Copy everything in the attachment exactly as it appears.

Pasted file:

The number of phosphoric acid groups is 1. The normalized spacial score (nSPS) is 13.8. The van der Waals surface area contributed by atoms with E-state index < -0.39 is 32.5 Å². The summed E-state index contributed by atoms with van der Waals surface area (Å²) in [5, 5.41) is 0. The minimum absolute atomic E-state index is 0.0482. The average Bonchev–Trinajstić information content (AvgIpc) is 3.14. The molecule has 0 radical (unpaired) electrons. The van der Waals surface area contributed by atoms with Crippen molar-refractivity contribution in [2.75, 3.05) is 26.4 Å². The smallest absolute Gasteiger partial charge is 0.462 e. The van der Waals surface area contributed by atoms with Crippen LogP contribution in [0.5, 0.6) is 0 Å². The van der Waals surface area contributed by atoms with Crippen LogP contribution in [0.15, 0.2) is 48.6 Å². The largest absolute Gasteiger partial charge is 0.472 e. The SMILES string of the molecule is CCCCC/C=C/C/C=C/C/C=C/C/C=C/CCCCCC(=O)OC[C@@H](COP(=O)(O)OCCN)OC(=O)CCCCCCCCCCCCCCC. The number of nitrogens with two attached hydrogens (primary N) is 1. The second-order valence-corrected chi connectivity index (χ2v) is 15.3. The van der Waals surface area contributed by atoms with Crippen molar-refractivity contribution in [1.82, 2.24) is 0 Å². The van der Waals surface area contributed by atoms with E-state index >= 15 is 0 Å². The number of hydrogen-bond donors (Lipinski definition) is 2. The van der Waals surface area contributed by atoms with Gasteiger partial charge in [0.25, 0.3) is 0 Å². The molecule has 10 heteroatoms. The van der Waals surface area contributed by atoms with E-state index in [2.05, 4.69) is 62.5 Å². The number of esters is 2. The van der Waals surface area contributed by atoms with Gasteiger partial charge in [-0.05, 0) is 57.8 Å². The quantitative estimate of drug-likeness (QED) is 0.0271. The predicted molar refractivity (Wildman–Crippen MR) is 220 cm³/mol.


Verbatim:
The number of phosphoric acid groups is 1. The normalized spacial score (nSPS) is 13.8. The van der Waals surface area contributed by atoms with E-state index < -0.39 is 32.5 Å². The summed E-state index contributed by atoms with van der Waals surface area (Å²) in [5, 5.41) is 0. The minimum absolute atomic E-state index is 0.0482. The average Bonchev–Trinajstić information content (AvgIpc) is 3.14. The molecule has 0 radical (unpaired) electrons. The van der Waals surface area contributed by atoms with Crippen molar-refractivity contribution in [2.75, 3.05) is 26.4 Å². The smallest absolute Gasteiger partial charge is 0.462 e. The van der Waals surface area contributed by atoms with Crippen LogP contribution in [0.5, 0.6) is 0 Å². The van der Waals surface area contributed by atoms with Crippen LogP contribution in [0.15, 0.2) is 48.6 Å². The largest absolute Gasteiger partial charge is 0.472 e. The SMILES string of the molecule is CCCCC/C=C/C/C=C/C/C=C/C/C=C/CCCCCC(=O)OC[C@@H](COP(=O)(O)OCCN)OC(=O)CCCCCCCCCCCCCCC. The number of nitrogens with two attached hydrogens (primary N) is 1. The second-order valence-corrected chi connectivity index (χ2v) is 15.3. The van der Waals surface area contributed by atoms with Crippen molar-refractivity contribution in [1.82, 2.24) is 0 Å². The van der Waals surface area contributed by atoms with E-state index >= 15 is 0 Å². The number of hydrogen-bond donors (Lipinski definition) is 2. The van der Waals surface area contributed by atoms with Gasteiger partial charge in [0.25, 0.3) is 0 Å². The molecule has 10 heteroatoms. The van der Waals surface area contributed by atoms with E-state index in [2.05, 4.69) is 62.5 Å². The number of esters is 2. The van der Waals surface area contributed by atoms with Gasteiger partial charge in [-0.05, 0) is 57.8 Å². The quantitative estimate of drug-likeness (QED) is 0.0271. The predicted molar refractivity (Wildman–Crippen MR) is 220 cm³/mol.